This year marks my fourth attempt at NaNoWriMo and also my fourth year of winning the challenge to write 50,000 words in the 30 days that make up November. I knew I could make it to the goal if I applied myself, but this year I had hope to also write enough words to actually complete the novel. Needless to say that didn’t happen. Due to some extra responsibilities at work, I was working longer hours and had trouble getting out of work early enough to get to some of the write-ins we had in the Indianapolis Region. I was careful to make sure I didn’t get too far behind because I know from past experience how difficult it can be to come back from being way behind on my word count. The problem with writing enough to finish the book was mostly a plotting problem. I still feel like I am not good at the whole plotting and story arc thing. So what I thought I had extremely well planned before November started ended up a little off course about a week into the month. Now before you say that I am the author and I should have just written myself back on track with what I had outlined, just know that I felt like what I was writing was better than what I had planned. Now it may or may not have really been better, but I felt like it was at least good enough to con sider going off track, err off outline worth while.
So I was looking at my bar graph after the win was recorded and thinking about how even though I felt like I was behind a good deal of the month, I wasn’t very far behind at any point and this was really the most consistent year I have ever had during NaNo.
So at this point I would like to post here for all the world to see, the four years of bar graphs. See those below. As I looked at the graphs I decided it might be kind of cool to compare the four years and see what we can learn from them.
Year Won Word Count
2013 27th 50,155
2014 29th 50,063
2015 27th 56,505
2016 27th 53,568
Notable Things about Each Year:
2013 – Behind until day 23 with almost no words until day 4.
2014 – Behind until day 28, basically no words until day 9. First time writing fiction.
2015 – On track until days 6-15, a little behind and then caught after day 15.
2016 – Ahead days 4-7 and 12-15 behind days 8-11 and 19-24.
Advice to First Time NaNoWriMo Participants:
~ Spend some time planning or reading craft books. You can obviously do this any time of the year, but I usually try to cram this info into my brain in September and October.
~ Get your word count (1,667 words) every day if possible.
~ Get ahead and stay there. Whenever possible, write more than the daily goal and bank those words for the tough days when you get sick, the words aren’t flowing or you just are too tired to write.
Get to know your characters and their back story before November. You can write back story or character sketches before November if you like, but these words do not count toward word count goals in November.
~ Try not to schedule any appointments, dates, errands, etc. In November, instead opt for October or December instead.
~Go on the NaNoWriMo.org website and declare your novel, choose your home region, check the calendar for your region and go to as many local writing events as you can fit in. It has been our experience in the Indianapolis area that those who participate usually stick to the goal and do the work required to win. You get to know other writers this way and can help hold each other accountable and motivate each other to write.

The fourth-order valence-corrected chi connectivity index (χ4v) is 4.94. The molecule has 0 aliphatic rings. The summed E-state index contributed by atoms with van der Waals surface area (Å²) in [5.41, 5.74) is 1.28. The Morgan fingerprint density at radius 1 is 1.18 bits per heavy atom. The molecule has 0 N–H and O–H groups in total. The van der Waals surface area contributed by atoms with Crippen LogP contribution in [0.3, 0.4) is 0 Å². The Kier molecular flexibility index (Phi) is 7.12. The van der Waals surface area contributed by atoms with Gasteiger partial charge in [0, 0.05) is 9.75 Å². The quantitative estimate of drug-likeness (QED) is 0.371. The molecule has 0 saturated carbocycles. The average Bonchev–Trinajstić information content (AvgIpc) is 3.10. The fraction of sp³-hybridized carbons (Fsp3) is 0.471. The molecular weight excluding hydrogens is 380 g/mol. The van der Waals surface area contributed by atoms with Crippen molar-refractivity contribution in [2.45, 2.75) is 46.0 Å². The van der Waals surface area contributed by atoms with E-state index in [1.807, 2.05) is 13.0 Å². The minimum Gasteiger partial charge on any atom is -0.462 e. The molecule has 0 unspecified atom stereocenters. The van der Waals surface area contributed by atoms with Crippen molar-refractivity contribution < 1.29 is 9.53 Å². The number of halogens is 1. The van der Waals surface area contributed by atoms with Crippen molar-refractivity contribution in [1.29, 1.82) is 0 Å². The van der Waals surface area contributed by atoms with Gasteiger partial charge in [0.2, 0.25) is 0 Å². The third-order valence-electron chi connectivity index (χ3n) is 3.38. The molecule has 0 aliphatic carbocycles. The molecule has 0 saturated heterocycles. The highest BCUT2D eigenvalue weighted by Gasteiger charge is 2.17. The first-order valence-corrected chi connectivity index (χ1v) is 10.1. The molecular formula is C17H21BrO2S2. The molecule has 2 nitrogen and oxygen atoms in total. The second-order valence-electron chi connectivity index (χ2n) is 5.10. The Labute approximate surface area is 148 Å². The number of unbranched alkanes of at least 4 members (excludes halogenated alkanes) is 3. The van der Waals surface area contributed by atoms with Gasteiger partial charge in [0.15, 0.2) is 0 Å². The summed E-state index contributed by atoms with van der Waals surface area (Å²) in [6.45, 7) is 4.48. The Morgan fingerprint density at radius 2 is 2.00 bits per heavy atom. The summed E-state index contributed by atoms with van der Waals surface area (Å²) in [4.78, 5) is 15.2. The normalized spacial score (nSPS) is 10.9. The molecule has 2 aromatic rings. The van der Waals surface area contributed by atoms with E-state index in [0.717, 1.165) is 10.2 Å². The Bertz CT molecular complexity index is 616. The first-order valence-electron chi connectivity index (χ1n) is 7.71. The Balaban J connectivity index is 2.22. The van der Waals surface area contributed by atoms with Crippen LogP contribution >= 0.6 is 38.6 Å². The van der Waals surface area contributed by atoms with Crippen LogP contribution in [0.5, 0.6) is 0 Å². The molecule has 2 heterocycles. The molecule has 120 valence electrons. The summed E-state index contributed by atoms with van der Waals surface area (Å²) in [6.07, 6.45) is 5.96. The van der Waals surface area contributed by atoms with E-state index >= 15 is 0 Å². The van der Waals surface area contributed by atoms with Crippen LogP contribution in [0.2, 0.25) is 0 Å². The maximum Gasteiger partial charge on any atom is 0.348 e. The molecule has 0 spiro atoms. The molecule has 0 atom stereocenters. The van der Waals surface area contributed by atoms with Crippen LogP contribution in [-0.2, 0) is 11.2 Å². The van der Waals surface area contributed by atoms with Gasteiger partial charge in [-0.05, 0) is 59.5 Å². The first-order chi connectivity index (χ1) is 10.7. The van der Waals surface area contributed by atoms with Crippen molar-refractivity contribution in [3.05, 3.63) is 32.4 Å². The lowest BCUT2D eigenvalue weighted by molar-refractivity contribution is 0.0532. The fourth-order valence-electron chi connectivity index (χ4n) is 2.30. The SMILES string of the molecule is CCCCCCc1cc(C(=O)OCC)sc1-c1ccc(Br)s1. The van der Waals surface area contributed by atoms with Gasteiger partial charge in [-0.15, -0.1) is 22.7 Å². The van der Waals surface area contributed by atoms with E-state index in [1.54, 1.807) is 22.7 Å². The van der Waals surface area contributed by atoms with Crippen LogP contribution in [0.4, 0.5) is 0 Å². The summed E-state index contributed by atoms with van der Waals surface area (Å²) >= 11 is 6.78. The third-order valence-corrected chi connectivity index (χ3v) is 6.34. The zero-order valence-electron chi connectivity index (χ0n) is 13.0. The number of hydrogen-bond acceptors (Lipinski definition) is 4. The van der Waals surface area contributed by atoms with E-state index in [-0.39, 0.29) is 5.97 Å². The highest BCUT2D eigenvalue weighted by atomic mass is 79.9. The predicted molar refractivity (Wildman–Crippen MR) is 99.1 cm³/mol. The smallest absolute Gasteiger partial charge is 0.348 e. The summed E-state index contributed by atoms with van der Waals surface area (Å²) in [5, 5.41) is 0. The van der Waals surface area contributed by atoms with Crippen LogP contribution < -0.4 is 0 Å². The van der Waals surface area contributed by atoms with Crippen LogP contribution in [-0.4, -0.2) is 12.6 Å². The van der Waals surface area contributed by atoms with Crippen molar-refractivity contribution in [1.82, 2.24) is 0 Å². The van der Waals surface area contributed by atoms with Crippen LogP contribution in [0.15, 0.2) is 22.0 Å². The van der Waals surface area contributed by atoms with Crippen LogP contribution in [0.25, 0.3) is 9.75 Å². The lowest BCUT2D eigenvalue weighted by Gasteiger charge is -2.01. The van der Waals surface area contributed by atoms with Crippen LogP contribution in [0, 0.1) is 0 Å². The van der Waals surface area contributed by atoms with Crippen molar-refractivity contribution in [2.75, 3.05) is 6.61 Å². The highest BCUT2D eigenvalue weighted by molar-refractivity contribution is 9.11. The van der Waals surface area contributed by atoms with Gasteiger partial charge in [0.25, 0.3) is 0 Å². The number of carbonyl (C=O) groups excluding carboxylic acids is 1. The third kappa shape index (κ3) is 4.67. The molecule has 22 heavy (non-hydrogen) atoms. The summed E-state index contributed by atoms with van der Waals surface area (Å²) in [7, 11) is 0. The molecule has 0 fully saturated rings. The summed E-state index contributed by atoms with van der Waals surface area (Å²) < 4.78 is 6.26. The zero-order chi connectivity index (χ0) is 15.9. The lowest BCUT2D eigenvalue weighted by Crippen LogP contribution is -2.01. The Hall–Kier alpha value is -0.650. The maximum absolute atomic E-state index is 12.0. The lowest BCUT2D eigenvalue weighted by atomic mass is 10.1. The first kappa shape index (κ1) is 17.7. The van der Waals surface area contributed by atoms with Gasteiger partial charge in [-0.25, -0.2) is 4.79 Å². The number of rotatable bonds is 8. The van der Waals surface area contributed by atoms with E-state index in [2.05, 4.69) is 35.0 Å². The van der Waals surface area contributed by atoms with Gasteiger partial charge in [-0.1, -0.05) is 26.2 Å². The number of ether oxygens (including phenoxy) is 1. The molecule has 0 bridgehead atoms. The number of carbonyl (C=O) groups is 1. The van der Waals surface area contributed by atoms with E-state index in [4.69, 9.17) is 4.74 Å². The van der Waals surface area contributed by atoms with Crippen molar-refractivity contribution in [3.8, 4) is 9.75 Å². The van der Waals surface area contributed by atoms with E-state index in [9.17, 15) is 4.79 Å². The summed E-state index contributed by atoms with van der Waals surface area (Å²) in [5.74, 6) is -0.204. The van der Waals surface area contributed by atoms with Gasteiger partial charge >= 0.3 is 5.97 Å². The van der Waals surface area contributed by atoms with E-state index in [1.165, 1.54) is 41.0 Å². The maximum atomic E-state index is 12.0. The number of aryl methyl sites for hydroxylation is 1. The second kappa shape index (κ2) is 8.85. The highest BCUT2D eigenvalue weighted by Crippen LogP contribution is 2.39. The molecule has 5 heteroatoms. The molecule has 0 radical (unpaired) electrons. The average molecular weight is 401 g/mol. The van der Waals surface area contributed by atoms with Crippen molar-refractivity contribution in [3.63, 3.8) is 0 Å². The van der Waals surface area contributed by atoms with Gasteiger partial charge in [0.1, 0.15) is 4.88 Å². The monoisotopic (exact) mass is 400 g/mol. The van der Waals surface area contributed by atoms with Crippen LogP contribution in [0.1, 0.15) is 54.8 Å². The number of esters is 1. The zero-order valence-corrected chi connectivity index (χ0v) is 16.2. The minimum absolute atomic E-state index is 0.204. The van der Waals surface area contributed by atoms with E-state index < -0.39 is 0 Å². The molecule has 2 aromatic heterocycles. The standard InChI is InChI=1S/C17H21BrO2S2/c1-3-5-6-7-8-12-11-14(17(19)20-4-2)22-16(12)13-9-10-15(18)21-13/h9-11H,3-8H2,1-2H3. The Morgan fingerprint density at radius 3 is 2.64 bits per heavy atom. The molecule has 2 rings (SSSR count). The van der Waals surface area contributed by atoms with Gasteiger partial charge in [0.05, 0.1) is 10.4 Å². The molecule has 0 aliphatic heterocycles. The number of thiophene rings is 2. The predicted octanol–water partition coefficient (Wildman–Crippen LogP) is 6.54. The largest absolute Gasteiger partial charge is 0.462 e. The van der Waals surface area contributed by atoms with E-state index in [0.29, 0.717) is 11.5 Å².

~ Writing Sprints! Whether you are at home alone or in a group. Set a timer for a designated amount of time (try 10, 15, 20 or 25 minutes) start the timer and focus only on writing as much as you can until the timer goes off. If in a group, compare word counts during the sprint, cheer the achievements. If alone track your word counts. Get to know what you are capable of writing in a given amount of time. Try to beat your own best score. When the timer goes off get up, go use the restroom if needed, grab a drink or snack, move around chat amongst yourselves if in a group, read your favorite lines from that sprint if you like. Give yourself a 5 or 10 minute break then do another sprint. Before you know it you will have written your daily goal.
New things I tried this year and really liked:
~ #1k30min Set the timer for 30 minutes and try to write 1,000 words. You have to write so fast, the inner editor doesn’t stand a chance!
~ When I can’t go to a live write-in near me, I find a virtual one on YouTube. There are some on the NaNoWriMo channel, @NaNoWordSprints or #NaNoWordSprints on Twitter, the WordNerds (https://www.youtube.com/channel/UCSKHG1eUF7vnL1kieYiVasA) have virtual write-ins every Sunday evening during their live chat so check their channel, also Tamara Woods has some on her channel, PenPaperPad (https://www.youtube.com/channel/UCCUt-YGmeMSHZfXQQe4XF0g) also has some, I really enjoyed writing with her, probably because she isn’t a giggly high school or college girl. There are most likely many others too. Search on YouTube for “Virtual Write In” or “NaNoWriMo Virtual Write in” and give some a try.
After watching the WordNerds YouTube videos and live streams for a couple of years, I find myself wondering if I can find a group of writers willing to give Google Hangouts a try and doing our own virtual write ins. This would be great for when one of our local members relocates to a different state or when the weather is bad and prevents you from going to a live write-in isn’t an option. What do you think? I have also wondered about doing a crafting club this way where everyone knits or crochets on camera.